Click.  Why should I watch a homophobic program?

My friends implore me to watch.

But the program is homophobic!

Recently I have been forced to watch The Shield, which was the most homophobic programs ever, dripping with contempt for homos, and with an actual plotline in which a gay guy turns straight due to the power of prayer!  So I figured I could handle Breaking Bad.

The homophobic slurs are infrequent after the first episode.  I guess the writers figured they had gotten rid of all the gay viewers, and didn't need to bother anymore.

So, what did I find, going incognito into a program exclusively for heterosexuals?

Well, of course, there are no explicitly gay characters.  Like most television drama, Breaking Bad is set in a world where gay people are assumed not to exist.

But, wow!  Walt and Jesse.

They behave like romantic partners.

They are treated like romantic partners.

They break up, date other people, then reconcile.

Jesse is wooed by a new boyfriend, Mike, and Walt roils with jealousy and tries to win him back.

Each says to a bad guy (well, to someone equally bad), "If you kill him, you'll have to kill me, too."

Even other people notice.  When Mike is told "If you kill him, you'll have to kill me too," he says "What is it with you two?"

Even in Season 5, after Walt has betrayed Jesse a dozen times, Jesse still behaves as if he's in love with him.

Jesse says "Why don't you stop pretending that you care about me?"

Walt hugs him.  Jesse breaks down and sobs.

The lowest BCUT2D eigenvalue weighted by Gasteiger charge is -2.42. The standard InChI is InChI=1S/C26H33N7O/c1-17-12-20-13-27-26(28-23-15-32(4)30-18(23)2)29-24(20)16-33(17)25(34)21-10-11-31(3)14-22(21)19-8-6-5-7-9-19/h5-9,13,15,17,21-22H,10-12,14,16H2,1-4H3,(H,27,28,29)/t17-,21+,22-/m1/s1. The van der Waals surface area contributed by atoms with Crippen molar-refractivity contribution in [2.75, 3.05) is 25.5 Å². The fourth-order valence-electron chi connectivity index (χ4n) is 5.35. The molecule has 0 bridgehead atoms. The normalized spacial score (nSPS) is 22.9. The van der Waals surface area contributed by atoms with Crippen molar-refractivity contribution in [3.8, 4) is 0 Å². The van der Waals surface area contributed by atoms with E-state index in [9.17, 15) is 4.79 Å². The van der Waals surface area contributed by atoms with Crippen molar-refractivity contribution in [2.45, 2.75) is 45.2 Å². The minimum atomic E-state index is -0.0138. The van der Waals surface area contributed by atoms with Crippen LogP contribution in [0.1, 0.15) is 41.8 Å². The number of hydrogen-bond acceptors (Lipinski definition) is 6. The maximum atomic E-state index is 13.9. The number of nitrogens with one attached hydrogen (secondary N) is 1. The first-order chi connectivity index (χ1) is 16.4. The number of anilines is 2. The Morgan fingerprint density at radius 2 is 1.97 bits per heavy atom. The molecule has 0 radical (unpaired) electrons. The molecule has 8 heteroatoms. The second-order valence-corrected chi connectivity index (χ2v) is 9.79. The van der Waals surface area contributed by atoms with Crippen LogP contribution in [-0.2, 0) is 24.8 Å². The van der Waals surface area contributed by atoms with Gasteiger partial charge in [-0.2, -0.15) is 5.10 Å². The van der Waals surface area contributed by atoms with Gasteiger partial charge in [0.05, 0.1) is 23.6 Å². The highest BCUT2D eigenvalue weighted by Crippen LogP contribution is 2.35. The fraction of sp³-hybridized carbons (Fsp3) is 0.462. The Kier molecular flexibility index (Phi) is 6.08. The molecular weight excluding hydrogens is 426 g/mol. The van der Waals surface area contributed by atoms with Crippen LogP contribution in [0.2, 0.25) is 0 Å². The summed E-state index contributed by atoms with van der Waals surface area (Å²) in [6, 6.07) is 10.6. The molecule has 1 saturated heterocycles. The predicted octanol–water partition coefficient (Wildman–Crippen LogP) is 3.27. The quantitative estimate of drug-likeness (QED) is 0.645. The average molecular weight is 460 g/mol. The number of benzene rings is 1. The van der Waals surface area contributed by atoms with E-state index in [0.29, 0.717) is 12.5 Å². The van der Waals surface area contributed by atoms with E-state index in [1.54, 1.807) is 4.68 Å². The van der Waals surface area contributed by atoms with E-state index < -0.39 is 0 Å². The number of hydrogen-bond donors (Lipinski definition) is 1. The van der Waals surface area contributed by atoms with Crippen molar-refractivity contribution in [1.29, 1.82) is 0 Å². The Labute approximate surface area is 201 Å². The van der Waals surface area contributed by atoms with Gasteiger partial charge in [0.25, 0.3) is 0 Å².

Then there are the gay characters, or at least characters who are well-groomed, sophisticated, and expressing no interest in women.

Including big time meth dealer Gustavo Fring (Giancarlo Esposito), who, in a flashback, sees his lover murdered by cartel head Hector Salamanca. He invites guys he likes, such as Jesse, over for dinner and who-knows-what-else at his house.

At one of the drug cartel's gatherings, the entertainment consists of women, who come in and sit on the laps of the men.  Not Gustavo, though.  He's obviously not interested.

During one of Walt and Jesse's breakups, Gale Boetticher (David Costabile) becomes Walt's new assistant.  Well-groomed, sophisticated, no women around, gives Walt a copy of Leaves of Grass, the famous gay-themed classic, with the inscription: "To my star, my perfect silence"

What, exactly, were they up to after hours?

For that matter, few if any of the characters on Breaking Bad exhibit significant

Walt's teenage son Junior (RJ Mitte) has a best boy friend but never mentions girls, although he gets the standard heterosexist "you must be girl-crazy" gibberish from his dad and uncle.

Tuco Salamanca (Raymond Cruz), one of the baddie drug dealers, spends all of his time with men.

Jesse's friends, Badger (Matt L. Jones) and Skinny Pete (Charles Baker), display an interest in women in just one scene.

Hank (Dean Norris), Walt's brother-in-law, who also happens to be a DEA Agent, has a wife, but he spends all of his quality time in the company of men.  He even tries to woo Jesse away from Walt.

Who doesn't?  This show should be called Everybody Loves Jesse.

So that's what heterosexuals are up to when they think there are no gay people watching.